Interview With Davy Chou: Everything Still Needs to Be Built

When we last spoke with Davy Chou, we caught him at the debut of his sophomore film, “Return to Seoul” in Cannes. This time, we speak with him again at a different point of the movie: during its awards tour. Among the many accolades — including recognition at Cannes Un Certain Regard, Asia Pacific Screen Awards, Los Angeles Film Critics Association awards, and more — “Return to Seoul” also represented Cambodia’s shortlisted bid in the Oscars’ Best International Feature Film.

Though star Park Ji-min, who plays the indomitable Freddie Benoit in the film, could not make it last-minute to our conversation in San Francisco, Chou maintained his composure throughout the interview. He faced our questions headfirst through the Zoom screen. “I’m very grateful, to be honest, for the honors,” he admitted. “For a smaller production, you spend so much time doing it [without knowing how many people will watch the finished film]. There’s a lot of passion, but also a lot of doubt.”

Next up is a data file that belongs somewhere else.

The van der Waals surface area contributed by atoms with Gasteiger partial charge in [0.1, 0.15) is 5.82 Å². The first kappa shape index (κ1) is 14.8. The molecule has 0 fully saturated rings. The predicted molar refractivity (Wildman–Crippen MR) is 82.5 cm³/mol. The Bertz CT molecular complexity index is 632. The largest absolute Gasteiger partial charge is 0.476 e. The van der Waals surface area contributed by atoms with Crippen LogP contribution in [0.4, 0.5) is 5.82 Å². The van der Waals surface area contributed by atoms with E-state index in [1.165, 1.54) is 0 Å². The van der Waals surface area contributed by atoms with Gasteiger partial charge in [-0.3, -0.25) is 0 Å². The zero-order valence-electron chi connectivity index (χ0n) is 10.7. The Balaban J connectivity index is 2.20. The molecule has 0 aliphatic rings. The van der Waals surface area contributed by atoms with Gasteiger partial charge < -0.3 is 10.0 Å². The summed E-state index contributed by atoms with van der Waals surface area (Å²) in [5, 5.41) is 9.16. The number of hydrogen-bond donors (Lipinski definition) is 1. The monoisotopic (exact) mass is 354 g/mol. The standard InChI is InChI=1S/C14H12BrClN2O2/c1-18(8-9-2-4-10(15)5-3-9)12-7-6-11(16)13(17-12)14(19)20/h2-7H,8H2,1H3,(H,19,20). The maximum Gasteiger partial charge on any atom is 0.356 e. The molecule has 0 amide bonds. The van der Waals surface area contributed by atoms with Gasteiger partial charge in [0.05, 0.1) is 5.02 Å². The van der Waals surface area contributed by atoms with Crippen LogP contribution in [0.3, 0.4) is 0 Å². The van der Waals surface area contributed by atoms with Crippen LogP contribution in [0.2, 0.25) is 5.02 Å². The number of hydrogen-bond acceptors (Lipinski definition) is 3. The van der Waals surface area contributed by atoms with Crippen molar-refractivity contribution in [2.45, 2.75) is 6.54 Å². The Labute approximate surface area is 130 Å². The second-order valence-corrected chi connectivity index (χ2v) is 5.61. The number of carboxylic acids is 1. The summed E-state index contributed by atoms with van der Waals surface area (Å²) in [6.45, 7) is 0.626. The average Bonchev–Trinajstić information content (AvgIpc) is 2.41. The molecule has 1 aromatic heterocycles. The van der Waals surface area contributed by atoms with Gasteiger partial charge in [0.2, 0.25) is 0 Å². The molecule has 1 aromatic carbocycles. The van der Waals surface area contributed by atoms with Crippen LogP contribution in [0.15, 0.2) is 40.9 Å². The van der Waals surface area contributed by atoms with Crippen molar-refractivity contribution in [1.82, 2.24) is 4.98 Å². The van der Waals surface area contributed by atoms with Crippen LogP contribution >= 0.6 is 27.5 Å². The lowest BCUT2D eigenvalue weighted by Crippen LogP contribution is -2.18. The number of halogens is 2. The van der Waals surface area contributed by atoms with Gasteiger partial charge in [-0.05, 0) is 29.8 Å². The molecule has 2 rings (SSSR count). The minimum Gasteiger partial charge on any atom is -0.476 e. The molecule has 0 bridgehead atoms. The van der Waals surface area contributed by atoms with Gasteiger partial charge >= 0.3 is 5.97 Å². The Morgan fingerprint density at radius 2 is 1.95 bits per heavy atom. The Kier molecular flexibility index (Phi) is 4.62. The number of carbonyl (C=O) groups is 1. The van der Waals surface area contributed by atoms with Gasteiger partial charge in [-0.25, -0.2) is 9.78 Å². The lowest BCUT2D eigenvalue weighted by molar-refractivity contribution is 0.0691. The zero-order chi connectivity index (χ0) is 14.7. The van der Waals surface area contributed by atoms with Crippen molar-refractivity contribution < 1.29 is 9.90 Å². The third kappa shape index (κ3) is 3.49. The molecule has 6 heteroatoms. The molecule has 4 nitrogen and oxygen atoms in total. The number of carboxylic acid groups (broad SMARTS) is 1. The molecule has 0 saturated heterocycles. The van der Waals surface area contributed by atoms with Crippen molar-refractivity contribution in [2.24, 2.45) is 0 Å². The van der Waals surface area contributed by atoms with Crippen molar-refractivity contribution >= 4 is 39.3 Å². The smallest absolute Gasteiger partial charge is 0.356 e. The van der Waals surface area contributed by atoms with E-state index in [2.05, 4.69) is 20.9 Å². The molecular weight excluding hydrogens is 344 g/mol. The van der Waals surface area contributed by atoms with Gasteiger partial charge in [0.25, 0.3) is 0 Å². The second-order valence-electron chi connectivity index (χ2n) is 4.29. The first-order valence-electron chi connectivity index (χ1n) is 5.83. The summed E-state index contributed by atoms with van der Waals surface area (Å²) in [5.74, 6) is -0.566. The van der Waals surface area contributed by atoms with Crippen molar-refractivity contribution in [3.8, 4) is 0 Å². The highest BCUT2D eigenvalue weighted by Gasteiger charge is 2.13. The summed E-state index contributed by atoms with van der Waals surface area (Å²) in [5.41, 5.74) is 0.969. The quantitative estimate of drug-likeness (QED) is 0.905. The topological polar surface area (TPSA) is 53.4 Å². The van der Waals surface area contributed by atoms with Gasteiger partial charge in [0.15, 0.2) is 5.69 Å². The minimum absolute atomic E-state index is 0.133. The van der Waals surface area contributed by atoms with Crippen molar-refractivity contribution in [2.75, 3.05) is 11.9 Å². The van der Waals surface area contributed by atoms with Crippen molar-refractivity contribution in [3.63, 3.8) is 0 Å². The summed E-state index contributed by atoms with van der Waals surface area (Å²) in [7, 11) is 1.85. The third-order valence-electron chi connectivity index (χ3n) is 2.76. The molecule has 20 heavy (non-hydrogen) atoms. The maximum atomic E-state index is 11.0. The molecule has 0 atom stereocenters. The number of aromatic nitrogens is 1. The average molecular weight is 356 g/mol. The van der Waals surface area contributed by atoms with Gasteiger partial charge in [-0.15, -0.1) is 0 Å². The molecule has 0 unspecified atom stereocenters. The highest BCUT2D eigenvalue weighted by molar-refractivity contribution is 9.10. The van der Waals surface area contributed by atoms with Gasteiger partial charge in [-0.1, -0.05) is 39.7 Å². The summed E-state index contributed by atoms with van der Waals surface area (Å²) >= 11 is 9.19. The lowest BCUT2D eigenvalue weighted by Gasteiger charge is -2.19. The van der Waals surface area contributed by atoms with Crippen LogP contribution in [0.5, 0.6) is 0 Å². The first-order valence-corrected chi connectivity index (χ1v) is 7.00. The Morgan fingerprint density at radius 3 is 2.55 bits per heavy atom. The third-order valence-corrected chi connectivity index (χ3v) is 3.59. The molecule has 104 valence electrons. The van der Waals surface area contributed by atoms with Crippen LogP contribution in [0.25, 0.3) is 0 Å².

The irony of the Oscars shortlist was not lost on him, however. Even as Cambodia’s Oscar nomination, “Return to Seoul” does not reference Cambodia at all. In fact – as a story about an ethnically-Korean adoptee who “comes back” to South Korea after years of living in France – the film pushes against the typical nationalist ideas of a singular nationality. “I think it’s fun,” Chou says with a twinkle in his eyes. “The real theme of the film [revolves around] the question of identity and the impossibility of defining things.” He presses on to open the conversation up to the multiplicity of man. “As much as it is uncomfortable, this sort of [constant instability] is also – I find – very inspiring and liberating.”

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